Amid wide-ranging discussion of U.S. immigration reform — including a set of bipartisan principles introduced this week and a speech by President Barack Obama on the issue today — tech companies are particularly optimistic about a bill introduced this morning that is focused on highly skilled workers.
The Immigration Innovation Act, proposed by Senators Orrin Hatch, R-Utah; Amy Klobuchar, D-Minn.; Marco Rubio, R-Fla. and Chris Coons, D-Del., would increase the H-1B visa cap from 65,000 to 115,000 and establish triggers for more visas in response to market demand. It would also loosen green card rules for people who are dependents of visa recipients and people with advanced degrees in science, technology, engineering and math from U.S. universities.
Early criticism of the bill has targeted the fact that it is a “piecemeal change” rather than comprehensive reform, but it’s possible that it could be included in future broad legislation, which hasn’t been proposed yet.
But tech leaders were quick to praise the bill, with companies such as Intel, Hewlett Packard and Google and industry groups issuing statements this morning specifically in support of the Immigration Innovation Act, which has already been nicknamed I-Squared.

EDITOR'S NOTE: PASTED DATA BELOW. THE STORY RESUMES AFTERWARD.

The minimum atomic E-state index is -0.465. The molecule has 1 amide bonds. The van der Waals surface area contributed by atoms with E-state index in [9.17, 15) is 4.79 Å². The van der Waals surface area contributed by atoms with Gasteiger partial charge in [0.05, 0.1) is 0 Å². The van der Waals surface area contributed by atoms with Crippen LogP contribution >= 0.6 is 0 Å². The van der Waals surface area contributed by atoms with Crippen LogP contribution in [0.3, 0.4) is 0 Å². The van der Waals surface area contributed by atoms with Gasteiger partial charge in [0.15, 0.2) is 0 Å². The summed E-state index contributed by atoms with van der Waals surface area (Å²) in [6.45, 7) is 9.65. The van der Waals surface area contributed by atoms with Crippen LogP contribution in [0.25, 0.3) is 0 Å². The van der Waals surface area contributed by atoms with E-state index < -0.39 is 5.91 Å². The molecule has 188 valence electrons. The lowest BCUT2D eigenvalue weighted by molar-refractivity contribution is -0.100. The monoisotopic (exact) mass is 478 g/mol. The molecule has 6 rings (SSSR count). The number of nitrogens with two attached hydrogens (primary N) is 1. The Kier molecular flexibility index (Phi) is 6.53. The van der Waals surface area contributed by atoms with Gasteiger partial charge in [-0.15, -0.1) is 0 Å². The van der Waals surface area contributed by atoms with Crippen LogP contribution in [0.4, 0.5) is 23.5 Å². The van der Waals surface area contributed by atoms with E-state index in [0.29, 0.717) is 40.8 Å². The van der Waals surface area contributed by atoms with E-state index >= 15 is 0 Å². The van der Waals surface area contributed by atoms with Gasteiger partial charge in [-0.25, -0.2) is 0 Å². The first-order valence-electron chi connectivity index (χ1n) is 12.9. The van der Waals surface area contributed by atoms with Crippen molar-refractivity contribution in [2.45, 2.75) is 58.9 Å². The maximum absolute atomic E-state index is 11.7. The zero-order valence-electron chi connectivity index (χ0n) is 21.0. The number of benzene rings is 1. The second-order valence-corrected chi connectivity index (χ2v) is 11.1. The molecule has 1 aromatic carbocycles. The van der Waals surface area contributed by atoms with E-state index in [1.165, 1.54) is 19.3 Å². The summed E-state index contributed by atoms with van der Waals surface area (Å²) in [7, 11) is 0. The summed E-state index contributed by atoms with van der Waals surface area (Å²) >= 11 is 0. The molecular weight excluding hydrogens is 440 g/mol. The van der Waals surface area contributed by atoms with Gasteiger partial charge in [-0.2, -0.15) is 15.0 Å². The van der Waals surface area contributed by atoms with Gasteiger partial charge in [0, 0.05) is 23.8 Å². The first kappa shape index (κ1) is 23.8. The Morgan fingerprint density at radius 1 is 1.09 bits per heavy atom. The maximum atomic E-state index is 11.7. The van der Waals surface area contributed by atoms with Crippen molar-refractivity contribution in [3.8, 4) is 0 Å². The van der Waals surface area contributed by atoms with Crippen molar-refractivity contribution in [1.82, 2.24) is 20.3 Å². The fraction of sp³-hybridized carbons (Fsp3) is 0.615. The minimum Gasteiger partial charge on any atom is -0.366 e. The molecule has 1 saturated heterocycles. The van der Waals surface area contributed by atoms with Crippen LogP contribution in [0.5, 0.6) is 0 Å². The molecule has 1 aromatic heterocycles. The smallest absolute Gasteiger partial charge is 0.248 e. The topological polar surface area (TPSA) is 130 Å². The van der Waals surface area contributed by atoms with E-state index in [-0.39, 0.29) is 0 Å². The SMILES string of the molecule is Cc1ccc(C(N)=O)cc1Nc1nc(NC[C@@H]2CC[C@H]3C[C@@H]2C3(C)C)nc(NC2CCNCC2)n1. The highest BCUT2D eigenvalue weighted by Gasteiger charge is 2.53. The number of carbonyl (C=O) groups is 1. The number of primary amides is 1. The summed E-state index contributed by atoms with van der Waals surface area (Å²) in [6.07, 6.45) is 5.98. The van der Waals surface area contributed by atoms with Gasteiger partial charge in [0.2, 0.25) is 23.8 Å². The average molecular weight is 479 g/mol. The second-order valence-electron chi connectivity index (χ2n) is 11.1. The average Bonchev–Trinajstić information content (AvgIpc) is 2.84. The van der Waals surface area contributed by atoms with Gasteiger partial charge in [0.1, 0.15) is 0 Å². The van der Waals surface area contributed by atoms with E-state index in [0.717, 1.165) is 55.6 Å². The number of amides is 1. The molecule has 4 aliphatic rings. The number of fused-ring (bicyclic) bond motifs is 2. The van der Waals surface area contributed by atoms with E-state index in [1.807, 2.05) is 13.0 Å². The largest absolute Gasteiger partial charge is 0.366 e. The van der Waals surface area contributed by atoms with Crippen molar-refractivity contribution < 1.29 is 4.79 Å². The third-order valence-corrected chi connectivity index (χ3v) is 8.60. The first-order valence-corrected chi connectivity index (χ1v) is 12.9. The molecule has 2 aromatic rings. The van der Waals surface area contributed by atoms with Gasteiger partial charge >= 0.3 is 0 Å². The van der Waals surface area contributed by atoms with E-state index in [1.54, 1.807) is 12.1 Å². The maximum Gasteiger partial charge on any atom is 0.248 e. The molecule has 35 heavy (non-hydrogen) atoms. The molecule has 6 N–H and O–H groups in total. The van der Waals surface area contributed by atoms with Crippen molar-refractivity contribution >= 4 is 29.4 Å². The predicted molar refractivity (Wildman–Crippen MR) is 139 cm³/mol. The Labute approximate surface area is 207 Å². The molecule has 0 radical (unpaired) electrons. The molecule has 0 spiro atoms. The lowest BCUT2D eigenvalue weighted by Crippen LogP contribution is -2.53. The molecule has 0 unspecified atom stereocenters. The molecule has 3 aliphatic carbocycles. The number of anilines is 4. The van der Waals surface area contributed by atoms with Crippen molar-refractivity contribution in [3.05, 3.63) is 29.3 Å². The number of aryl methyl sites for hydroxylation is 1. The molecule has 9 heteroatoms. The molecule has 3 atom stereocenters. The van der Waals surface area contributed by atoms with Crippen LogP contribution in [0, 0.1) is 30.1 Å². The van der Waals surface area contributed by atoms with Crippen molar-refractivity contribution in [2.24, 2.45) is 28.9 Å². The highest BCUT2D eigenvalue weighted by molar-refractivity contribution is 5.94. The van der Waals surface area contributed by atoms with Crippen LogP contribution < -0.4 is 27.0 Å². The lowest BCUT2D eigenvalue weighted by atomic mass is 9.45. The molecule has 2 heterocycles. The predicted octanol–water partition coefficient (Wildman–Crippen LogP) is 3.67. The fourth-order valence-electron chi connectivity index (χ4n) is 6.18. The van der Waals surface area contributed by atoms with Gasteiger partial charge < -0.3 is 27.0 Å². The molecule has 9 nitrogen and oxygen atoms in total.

The bill “is a significant step forward in ensuring that the U.S. economy has the workforce and intellectual capacity it needs to enhance innovation, spur job creation and improve our economy,” said HP VP of global government relations Gregg Melinson.
“The current focus on immigration reform presents the best opportunity we have seen in years to make needed fixes to the employment side of the immigration equation,” wrote Intel government relations director Peter Muller.
Though his most closely watched remarks were about undocumented immigrants, Obama spoke specifically to the tech industry, saying that one in four high-tech companies was started by an immigrant.
“Instagram was started with the help of an immigrant who studied here and stayed here,” Obama pointed out, referencing Instagram co-founder Mike Krieger, a Brazilian who studied at Stanford before working on the photo-sharing startup.